The table below shows the recommended daily allowance (RDA) for vitamin A. The RDA is the estimated amount of vitamin A that the vast majority (about 97.5%) of people need to meet their daily requirements.
Although provitamin A is abundant in many fruits and vegetables, it is not always efficiently converted into retinol, the active form of vitamin A. The efficiency of this conversion depends on your genetics (12, 13).
Once absorbed into the bloodstream, your liver and kidneys change calciferol into calcitriol, which is the biologically active form of vitamin D. It can also be stored for later use in the form of calcidiol.
However, many people spend little time in the sun or do so fully clothed. Justifiably, others cover their skin with sunscreen to prevent sunburns. While sunscreen use is highly recommended, it reduces the amount of vitamin D your skin produces.
Your body can produce the vitamin D it needs if you regularly expose large parts of your skin to sunlight. However, most people need to get it from their diet or supplements, such as fatty fish or fish oil.
The most well-known consequences of vitamin D deficiency include soft bones, weak muscles, and an increased risk of bone fractures. This condition is called osteomalacia in adults and rickets in children (28).
The richest dietary sources of vitamin E include certain vegetable oils, seeds, and nuts. The chart below shows some of the best sources of vitamin E and the amount found in 3.5 ounces (100 grams) of these foods (8):
It may have blood-thinning effects, counteracting the effects of vitamin K and causing excessive bleeding. Thus, people who take blood-thinning medications should avoid taking large doses of vitamin E (38, 42, 43).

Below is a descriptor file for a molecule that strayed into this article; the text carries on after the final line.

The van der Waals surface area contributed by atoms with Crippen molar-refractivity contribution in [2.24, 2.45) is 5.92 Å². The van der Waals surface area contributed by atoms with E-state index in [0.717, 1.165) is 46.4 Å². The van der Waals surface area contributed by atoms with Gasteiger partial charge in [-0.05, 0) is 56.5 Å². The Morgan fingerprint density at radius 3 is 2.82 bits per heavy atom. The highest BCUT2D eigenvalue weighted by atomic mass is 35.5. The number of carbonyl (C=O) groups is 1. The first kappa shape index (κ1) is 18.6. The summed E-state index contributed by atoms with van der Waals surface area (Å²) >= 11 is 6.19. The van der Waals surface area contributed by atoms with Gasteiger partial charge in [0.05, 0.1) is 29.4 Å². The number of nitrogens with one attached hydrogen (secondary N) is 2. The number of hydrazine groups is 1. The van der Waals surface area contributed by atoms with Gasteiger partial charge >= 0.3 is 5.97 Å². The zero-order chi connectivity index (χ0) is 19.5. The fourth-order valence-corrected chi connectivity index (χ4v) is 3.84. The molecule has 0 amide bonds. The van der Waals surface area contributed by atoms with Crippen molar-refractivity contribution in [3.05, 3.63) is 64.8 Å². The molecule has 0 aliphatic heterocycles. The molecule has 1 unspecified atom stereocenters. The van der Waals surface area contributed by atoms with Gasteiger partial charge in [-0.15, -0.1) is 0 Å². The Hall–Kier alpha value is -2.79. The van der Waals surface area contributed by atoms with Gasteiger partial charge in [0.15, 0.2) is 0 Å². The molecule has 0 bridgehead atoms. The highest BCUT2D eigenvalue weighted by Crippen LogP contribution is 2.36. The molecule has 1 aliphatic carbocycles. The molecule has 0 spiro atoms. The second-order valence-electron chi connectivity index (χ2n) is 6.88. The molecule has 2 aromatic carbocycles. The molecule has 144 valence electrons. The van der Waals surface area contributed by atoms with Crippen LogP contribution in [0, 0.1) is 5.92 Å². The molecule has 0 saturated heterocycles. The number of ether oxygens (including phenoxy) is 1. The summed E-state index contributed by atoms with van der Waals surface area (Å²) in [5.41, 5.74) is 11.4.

Additionally, at high doses of more than 1,000 mg per day, vitamin E may have pro-oxidant effects. That is, it can become the opposite of an antioxidant, potentially leading to oxidative stress (44).
Given the potentially adverse effects of vitamin E supplements, they cannot be recommended at this point. High quality studies are needed before solid conclusions can be reached about the long-term safety of these supplements.
Unlike vitamins A and D, vitamin K is not stored in the body in significant amounts. For this reason, consuming a diet lacking in vitamin K may lead you to become deficient in as little as a week (54).
People who do not efficiently digest and absorb fat are at the greatest risk of developing vitamin K deficiency. This includes those who have celiac disease, inflammatory bowel disease, and cystic fibrosis.
Without vitamin K, your blood will not clot, which increases the risk that even a small wound could cause unstoppable bleeding. Fortunately, vitamin K deficiency is rare, since the body only needs small amounts to maintain blood clotting.
Finally, vitamin K1 supplements taken at 0.5 mg every day for 3 years slowed the development of insulin resistance in older men, compared to a placebo. No significant differences were detected in women (63).
For this reason, vitamin D deficiency can occur in people who do not eat a diet filled with a variety of nutrient-rich foods and regularly spend time indoors, which may be due to a variety of factors, including medical reasons or personal choice.